The surface held more than she could imagine. As the All-Mother, it wasn’t her job to imagine, but to collect, to remember what she had been told by the ones she bore. Marcelina had grown bored of being told stories and never telling her own. This could be the long-missed chance to reopen that book, to find courage and inspiration. Where had her gumption gone? She didn’t sing anymore, perhaps she ought to. That’s what breaching the surface was for, singing and mating. It could be amusing, to teach the humans above what real powerlessness was like, to awe her children and great-times-however-many-children with the true gifts of their kind. Marcelina hummed a string of notes, feeling the ageless power bubble up in her chest. Even that little bit had sent the fish around her in a tizzy, freezing any movement of their fins, floating aimlessly. Green eyes flashed, and teeth sharpened with the prospect of easy pickings. Her smile was empty of any reason, of any of the parts that made her semi-human. She feasted.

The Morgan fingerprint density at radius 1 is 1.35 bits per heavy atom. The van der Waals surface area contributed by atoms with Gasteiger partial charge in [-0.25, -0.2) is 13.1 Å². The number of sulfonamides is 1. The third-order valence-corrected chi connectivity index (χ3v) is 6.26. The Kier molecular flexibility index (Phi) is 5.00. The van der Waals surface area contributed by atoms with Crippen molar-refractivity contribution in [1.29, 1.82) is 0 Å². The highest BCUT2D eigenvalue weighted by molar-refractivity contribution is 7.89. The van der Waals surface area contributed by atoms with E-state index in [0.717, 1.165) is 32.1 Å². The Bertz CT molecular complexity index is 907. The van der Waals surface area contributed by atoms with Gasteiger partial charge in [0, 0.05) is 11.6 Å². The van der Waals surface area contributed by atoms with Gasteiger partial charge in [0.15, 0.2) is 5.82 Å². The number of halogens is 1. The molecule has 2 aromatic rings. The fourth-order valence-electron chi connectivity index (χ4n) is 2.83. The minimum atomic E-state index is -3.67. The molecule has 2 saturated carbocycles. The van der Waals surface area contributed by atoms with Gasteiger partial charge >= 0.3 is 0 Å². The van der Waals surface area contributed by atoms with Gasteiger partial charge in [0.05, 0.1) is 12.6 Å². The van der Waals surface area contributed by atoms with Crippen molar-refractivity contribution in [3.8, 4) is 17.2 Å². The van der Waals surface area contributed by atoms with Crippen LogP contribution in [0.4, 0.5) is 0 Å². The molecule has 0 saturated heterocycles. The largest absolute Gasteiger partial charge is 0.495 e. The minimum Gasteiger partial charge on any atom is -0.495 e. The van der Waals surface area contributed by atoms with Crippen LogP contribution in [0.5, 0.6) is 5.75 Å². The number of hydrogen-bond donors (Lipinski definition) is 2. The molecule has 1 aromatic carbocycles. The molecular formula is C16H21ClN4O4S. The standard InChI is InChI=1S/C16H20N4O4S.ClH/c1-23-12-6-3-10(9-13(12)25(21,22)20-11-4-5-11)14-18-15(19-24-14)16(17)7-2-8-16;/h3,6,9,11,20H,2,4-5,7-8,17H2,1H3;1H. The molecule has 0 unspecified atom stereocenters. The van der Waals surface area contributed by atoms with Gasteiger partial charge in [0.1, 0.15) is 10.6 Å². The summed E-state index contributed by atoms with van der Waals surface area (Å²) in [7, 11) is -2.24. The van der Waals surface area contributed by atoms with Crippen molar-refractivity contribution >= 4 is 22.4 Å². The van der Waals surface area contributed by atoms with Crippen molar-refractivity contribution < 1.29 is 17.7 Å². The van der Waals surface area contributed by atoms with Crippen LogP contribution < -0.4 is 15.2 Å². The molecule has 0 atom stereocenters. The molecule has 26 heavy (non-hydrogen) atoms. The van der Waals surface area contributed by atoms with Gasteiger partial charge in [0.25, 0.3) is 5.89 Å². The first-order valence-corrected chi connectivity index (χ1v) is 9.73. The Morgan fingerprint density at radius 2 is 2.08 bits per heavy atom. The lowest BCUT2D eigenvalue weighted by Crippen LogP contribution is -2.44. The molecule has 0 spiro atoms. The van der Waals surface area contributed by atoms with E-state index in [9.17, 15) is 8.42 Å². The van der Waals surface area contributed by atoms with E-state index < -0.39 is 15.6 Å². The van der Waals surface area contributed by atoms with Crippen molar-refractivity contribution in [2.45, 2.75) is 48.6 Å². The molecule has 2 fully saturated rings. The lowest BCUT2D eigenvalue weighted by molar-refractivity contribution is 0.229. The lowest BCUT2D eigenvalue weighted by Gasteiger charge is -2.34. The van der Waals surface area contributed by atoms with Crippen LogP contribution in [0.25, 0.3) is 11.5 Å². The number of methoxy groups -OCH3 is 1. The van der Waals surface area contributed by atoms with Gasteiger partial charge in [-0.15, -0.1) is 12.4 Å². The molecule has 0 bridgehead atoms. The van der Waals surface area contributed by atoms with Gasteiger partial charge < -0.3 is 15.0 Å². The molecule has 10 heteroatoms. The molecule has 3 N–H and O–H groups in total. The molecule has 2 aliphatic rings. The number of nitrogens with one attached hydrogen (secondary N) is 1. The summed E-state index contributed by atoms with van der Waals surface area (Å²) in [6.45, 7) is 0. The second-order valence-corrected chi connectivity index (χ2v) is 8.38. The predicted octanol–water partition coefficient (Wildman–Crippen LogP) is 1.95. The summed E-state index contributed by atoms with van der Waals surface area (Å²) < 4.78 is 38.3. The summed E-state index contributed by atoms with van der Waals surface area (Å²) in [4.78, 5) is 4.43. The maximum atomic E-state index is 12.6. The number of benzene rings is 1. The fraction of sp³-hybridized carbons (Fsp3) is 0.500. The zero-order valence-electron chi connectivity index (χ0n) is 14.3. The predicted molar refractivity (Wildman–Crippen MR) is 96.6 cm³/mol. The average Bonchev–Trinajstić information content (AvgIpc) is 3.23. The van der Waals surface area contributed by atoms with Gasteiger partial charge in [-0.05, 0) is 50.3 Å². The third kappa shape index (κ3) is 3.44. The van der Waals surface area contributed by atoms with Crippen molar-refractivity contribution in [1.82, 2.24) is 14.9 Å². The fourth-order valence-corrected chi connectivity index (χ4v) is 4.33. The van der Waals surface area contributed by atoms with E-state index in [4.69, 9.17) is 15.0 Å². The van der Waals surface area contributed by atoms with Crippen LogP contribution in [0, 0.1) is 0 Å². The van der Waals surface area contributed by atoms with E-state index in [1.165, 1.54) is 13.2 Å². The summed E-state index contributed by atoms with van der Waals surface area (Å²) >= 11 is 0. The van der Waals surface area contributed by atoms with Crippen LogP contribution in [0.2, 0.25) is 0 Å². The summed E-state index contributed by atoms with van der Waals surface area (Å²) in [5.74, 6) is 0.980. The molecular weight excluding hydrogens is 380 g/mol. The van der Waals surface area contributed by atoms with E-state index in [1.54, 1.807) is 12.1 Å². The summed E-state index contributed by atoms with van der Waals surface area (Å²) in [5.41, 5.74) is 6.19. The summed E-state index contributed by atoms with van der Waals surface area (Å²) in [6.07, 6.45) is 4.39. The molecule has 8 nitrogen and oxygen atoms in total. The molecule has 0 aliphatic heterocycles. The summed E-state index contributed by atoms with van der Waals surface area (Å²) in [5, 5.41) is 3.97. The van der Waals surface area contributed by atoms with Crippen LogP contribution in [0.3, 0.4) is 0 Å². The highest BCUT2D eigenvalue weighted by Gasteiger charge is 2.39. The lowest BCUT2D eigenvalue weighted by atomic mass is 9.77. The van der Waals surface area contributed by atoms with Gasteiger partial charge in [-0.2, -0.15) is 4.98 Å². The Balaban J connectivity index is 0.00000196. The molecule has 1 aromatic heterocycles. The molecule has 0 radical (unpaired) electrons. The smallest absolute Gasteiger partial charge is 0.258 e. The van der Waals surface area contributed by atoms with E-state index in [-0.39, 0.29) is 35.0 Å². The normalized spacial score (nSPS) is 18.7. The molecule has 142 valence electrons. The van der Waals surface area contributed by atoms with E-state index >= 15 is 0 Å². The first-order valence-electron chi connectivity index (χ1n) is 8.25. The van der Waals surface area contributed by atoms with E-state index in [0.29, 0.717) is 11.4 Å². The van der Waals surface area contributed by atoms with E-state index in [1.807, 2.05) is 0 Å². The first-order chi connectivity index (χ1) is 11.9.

When Marcelina ambled back into her cave, shark in tow by the mangled, bloody gills, she presented it to her second mate with a giddy smile. He eyed her curiously but accepted her kill, automatically beginning to carve it with his well-trimmed, deceptively sharp nails. He whistled for their small school of growing children, an even mix of boys, girls, and those who weren’t sure (Marcelina’s pregnancies had an uncanny pattern of odds and evens, coinciding with the year) and they ate well under their watchful eye. Once they had fed to full, and ambled off to their own desires, Marcelina sidled up to her mate, fingers walking up a tanned arm. “What are you thinking in that head of yours, love?” He cooed, gleefully seduced, as always.